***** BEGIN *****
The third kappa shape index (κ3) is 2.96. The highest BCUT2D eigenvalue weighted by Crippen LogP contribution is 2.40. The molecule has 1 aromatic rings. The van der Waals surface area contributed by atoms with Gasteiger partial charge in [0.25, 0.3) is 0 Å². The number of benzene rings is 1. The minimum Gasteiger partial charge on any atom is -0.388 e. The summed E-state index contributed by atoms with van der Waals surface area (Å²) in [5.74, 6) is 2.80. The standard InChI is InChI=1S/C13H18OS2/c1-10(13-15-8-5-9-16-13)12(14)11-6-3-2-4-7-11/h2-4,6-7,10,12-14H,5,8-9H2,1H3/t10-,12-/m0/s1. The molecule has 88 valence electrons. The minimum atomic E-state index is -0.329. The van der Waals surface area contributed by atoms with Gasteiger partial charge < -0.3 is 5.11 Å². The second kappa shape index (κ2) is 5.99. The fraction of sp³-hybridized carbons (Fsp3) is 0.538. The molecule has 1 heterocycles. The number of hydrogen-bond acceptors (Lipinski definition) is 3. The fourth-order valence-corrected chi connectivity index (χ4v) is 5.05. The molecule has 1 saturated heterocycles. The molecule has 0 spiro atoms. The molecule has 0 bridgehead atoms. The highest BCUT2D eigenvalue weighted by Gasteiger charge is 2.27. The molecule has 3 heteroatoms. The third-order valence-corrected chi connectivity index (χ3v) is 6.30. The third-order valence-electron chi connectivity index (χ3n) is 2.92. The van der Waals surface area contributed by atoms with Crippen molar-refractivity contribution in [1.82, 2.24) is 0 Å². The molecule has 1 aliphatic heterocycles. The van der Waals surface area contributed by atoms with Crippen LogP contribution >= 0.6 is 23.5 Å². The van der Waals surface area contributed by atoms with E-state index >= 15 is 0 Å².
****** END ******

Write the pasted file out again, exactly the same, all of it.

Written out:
The third kappa shape index (κ3) is 2.96. The highest BCUT2D eigenvalue weighted by Crippen LogP contribution is 2.40. The molecule has 1 aromatic rings. The van der Waals surface area contributed by atoms with Gasteiger partial charge in [0.25, 0.3) is 0 Å². The number of benzene rings is 1. The minimum Gasteiger partial charge on any atom is -0.388 e. The summed E-state index contributed by atoms with van der Waals surface area (Å²) in [5.74, 6) is 2.80. The standard InChI is InChI=1S/C13H18OS2/c1-10(13-15-8-5-9-16-13)12(14)11-6-3-2-4-7-11/h2-4,6-7,10,12-14H,5,8-9H2,1H3/t10-,12-/m0/s1. The molecule has 88 valence electrons. The minimum atomic E-state index is -0.329. The van der Waals surface area contributed by atoms with Gasteiger partial charge < -0.3 is 5.11 Å². The second kappa shape index (κ2) is 5.99. The fraction of sp³-hybridized carbons (Fsp3) is 0.538. The molecule has 1 heterocycles. The number of hydrogen-bond acceptors (Lipinski definition) is 3. The fourth-order valence-corrected chi connectivity index (χ4v) is 5.05. The molecule has 1 saturated heterocycles. The molecule has 0 spiro atoms. The molecule has 0 bridgehead atoms. The highest BCUT2D eigenvalue weighted by Gasteiger charge is 2.27. The molecule has 3 heteroatoms. The third-order valence-corrected chi connectivity index (χ3v) is 6.30. The third-order valence-electron chi connectivity index (χ3n) is 2.92. The van der Waals surface area contributed by atoms with Crippen molar-refractivity contribution in [1.82, 2.24) is 0 Å². The molecule has 1 aliphatic heterocycles. The van der Waals surface area contributed by atoms with Crippen LogP contribution >= 0.6 is 23.5 Å². The van der Waals surface area contributed by atoms with E-state index >= 15 is 0 Å².